The newest tool in the fight against rapid ohia death: A chainsaw mounted on a drone

Licensed pilots fly it into forests where rapid ohia death is occurring to collect cuttings.
Published: Dec. 12, 2022 at 4:06 PM HST
Email This Link
Share on Pinterest
Share on LinkedIn

HONOLULU (HawaiiNewsNow) - University of Hawaii at Hilo Professor Ryan Perroy’s fight to save Hawaii’s ohia trees is a task that requires pinpoint precision.

“Ohia trees can die for all kinds of different reasons,” he said. “You can’t really tell at this point why until you get that physical sample.”

Physical samples are cuttings from Ohia trees that show signs of rapid ohia death, the fatal condition caused by fungus. Until now, crews could only access diseased trees on foot.

“Sometimes we’ve identified trees that we think are infected with the fungal pathogens responsible for rapid ohia death but we can’t get to them on the ground,” he said.

That’s where the new device comes in handy. It’s a chainsaw mounted on a drone.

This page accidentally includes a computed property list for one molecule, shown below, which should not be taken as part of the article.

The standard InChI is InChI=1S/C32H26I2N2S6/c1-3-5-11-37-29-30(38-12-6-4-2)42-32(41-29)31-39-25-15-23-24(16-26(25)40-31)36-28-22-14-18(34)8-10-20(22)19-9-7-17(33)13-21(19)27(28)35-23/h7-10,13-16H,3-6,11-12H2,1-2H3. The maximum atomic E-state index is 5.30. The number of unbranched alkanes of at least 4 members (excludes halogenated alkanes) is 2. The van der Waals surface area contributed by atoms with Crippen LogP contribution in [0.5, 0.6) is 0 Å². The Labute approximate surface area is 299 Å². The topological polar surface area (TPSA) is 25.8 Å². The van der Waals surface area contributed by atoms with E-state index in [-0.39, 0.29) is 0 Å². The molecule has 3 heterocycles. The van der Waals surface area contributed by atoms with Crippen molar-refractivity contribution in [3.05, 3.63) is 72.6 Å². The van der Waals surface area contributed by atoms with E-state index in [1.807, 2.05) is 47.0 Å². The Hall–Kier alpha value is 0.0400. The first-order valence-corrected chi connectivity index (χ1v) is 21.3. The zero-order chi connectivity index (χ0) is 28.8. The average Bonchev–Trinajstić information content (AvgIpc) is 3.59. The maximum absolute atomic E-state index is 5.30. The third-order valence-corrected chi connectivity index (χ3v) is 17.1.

Licensed pilots fly it into forests where rapid ohia death is occurring to collect cuttings.

The cutting-edge method is just getting off the ground.

“We haven’t deployed it for miles and miles away from where our crews are at this point. I think as the regulations change we’ll have the capability of doing that,” Perroy said.

The chainsaw clips branches from sick ohia trees, that are then tested for presence of the deadly fungus. Samples need to come from large limbs to be accurate.

Perroy and his team teamed up with researchers in Switzerland and R&R Machining/Welding in Hilo to perfect the chainsaw drone device that was named Kukuau.

“Kukuau is a type of crab. Because the device has a claw that is sort of natural. Kukuau is also the name of an ahupuaa here in Hilo, so it also reflects its place of origin,” Perroy said.

Since 2016, his team has monitored plots of ohia trees on the Big Island where rapid ohia death was detected.

“In essentially all of those plots we continue to see cases of mortality, so it hasn’t stopped. It’s continuing,” he said.

That makes this chainsaw drone a very important tool for pinpointing the tree disease. And it can also help to keep forests from being disturbed by human intrusion.

“The hope is that these types of things can be used to keep people safe, so they don’t have to go out in the forests to do other things. We can have these types of devices carry out these tasks,” Perroy said.

The faster rapid ohia death is diagnosed, the quicker land managers can decide on how to protect surrounding ohia trees that are still healthy.